Un-Quantification 2

Let's do some pretending. Imagine that you have just completed a summer vacation full of travel, visiting family and friends, seeing sites, and doing things that one does on holiday. You want to make a record that shows others the experiences and the challenges faced during those times. For the sake of this experiment, you can choose between two options of ways to represent your holiday:

1) I know! We can take a sheet of paper and rate how we did at certain parts of the trip with numbers between 1 and 10. For example, we can assess how well you walked that 5 miles to get a can of fuel when we ran out. We can show how Dad performed rolling the flat tire a mile to the station. And measure your attempt to set up the tent in the rain so we could stay dry. . . It will be great! Think of how precisely this will represent our efforts!

2) Hmmm, maybe we can collect a bunch of tangible items from our trips and display them for others to see. You know, like those pretty bird feathers you found, and the bulletin from our cousin's wedding with our family or pictures of us at the different campsites and national parks we visited,

Which would portray that 2-3 months most fully so that people would understand the experiences you had? The scenario seems pretty inane, doesn't it? But representing the experiences, growth, understandings and development of 12 years in people's lives with numbers on sheets of paper is commonplace.

Over the last few years, universities have unsurprisingly continued to require standardized test scores, but they have also been playing around with things like the Common Application while waffling over whether and/or how to accept portfolios as a legitimate method for accepting candidates. After all, why would you want to let on that people who are lining up to give you hundreds of millions of dollars each year are humans with any sort of value? To add insult to injury, they frequently require people to write stale passages about equally stale topics to show writing ability. Because, you know, most people haven't ever written anything in 12 years of learning. . .

Fortunately, more Bigger Education institutions are seeing that one of the best ways for them to understand the background of homeschooled applicants is through reviewing portfolios. In fact, it almost seems they have some interest in homeschooled applicants. This is a reason you should consider maintaining an ongoing portfolio of your home learning activities. But it is not the only one.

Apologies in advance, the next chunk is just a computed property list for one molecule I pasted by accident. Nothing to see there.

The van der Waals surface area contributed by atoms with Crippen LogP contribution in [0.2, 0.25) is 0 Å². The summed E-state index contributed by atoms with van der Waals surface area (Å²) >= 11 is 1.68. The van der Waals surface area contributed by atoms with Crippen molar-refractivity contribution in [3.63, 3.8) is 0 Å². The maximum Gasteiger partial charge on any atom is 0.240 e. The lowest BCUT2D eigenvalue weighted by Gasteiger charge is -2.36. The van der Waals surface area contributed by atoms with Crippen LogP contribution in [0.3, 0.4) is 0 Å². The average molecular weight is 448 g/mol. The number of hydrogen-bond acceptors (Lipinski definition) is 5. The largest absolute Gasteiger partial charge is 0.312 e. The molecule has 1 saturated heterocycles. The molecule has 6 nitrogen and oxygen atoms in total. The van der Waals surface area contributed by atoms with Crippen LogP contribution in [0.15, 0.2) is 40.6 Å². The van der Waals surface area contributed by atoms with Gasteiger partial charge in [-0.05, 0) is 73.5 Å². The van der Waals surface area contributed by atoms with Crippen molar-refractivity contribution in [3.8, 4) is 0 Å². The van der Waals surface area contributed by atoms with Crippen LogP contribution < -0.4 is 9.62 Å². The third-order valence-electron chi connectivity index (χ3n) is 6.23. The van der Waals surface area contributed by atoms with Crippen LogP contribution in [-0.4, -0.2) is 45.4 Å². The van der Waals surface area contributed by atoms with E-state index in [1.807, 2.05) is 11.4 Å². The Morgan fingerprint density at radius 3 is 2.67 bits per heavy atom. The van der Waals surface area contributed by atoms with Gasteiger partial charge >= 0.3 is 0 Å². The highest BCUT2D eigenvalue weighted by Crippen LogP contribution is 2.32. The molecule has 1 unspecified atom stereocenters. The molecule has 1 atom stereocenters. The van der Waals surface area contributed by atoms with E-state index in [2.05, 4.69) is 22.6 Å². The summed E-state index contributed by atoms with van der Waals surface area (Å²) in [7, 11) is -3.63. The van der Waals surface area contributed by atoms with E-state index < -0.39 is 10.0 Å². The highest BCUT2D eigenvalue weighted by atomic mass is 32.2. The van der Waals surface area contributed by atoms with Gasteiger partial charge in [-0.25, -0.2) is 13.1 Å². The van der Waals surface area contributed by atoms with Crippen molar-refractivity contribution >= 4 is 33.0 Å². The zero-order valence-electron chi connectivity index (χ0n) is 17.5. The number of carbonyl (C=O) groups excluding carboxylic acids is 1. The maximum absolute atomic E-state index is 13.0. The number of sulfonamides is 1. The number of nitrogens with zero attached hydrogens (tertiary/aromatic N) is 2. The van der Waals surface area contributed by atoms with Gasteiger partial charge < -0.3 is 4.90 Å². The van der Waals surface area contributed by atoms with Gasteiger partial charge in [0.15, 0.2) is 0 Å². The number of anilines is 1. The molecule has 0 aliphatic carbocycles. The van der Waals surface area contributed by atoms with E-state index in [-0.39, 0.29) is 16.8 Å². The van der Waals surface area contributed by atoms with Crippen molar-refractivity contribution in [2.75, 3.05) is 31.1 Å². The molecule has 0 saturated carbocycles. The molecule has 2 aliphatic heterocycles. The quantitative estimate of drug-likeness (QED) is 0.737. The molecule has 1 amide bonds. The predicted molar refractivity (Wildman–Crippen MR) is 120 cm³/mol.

As the hypothetical scenario above hopefully got across, there are many things with much greater value than simple scores that you should be recording. What are some other reasons?

For Yourself

Not only is it a shot in the arm to look back at what you have accomplished and to see how you have progressed, it is a vital record of where you started with hints of where you may be going. You should be able to see the process that has been followed, what has been learned, and the key points of meaning in it all. That means keeping planning documents, outlines, drafts, sketches, research, journal entries and other things related to work like real-world applications, not just final presentation pieces. The portfolio should have action shots of work in progress as well. Much of this merely involves keeping the artifacts in order or recording them, which can be developed as a regular habit.

For Homeschooling

Some states expect evidence of learning for homeschool requirements (not that you didn't already know this if you live in one of them). If you are already keeping evidence of work, a good amount of the effort is probably already done as part of your regular responsibilities.

For the Future

Whether or not you use your portfolio for educational admissions is immaterial. The record of your abilities, accomplishments, experiences and relationships are equally important for numerous purposes. The stereotype is that portfolios are for artists and architects. But in the real market, many people are not interested in the static knowledge that gathers dust in your brain, they are more likely interested in what you can do and how you can do it. A portfolio can show things that scores never could. Personal references, informal and formal qualifications, volunteer experiences, your knowledge of processes and attention to detail, your ethic. These things could all make a great difference in discussions over future opportunities.

When addressed with the question, "What can you do?", it would be a shame for any kid entering the future market to be equipped only with a diploma and a pile of worksheets and reports. "Sorry, computers took over filling out forms and writing reports decades ago." How much worse would it be for a homeschooled kid who should have had greater options?

This is not to encourage everyone to completely ignore the fact that universities look at SAT, ACT scores and the like. Follow what is most relevant to your child and values. But don't let the reductionism most people are subject to define the estate of your kids or you when the opportunity to go far higher is staring you in the face. And especially important, do things that are far bigger than worksheets and reports in the first place. Because you can and should.

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Un-Quantification 2 original article at learningwilds.net

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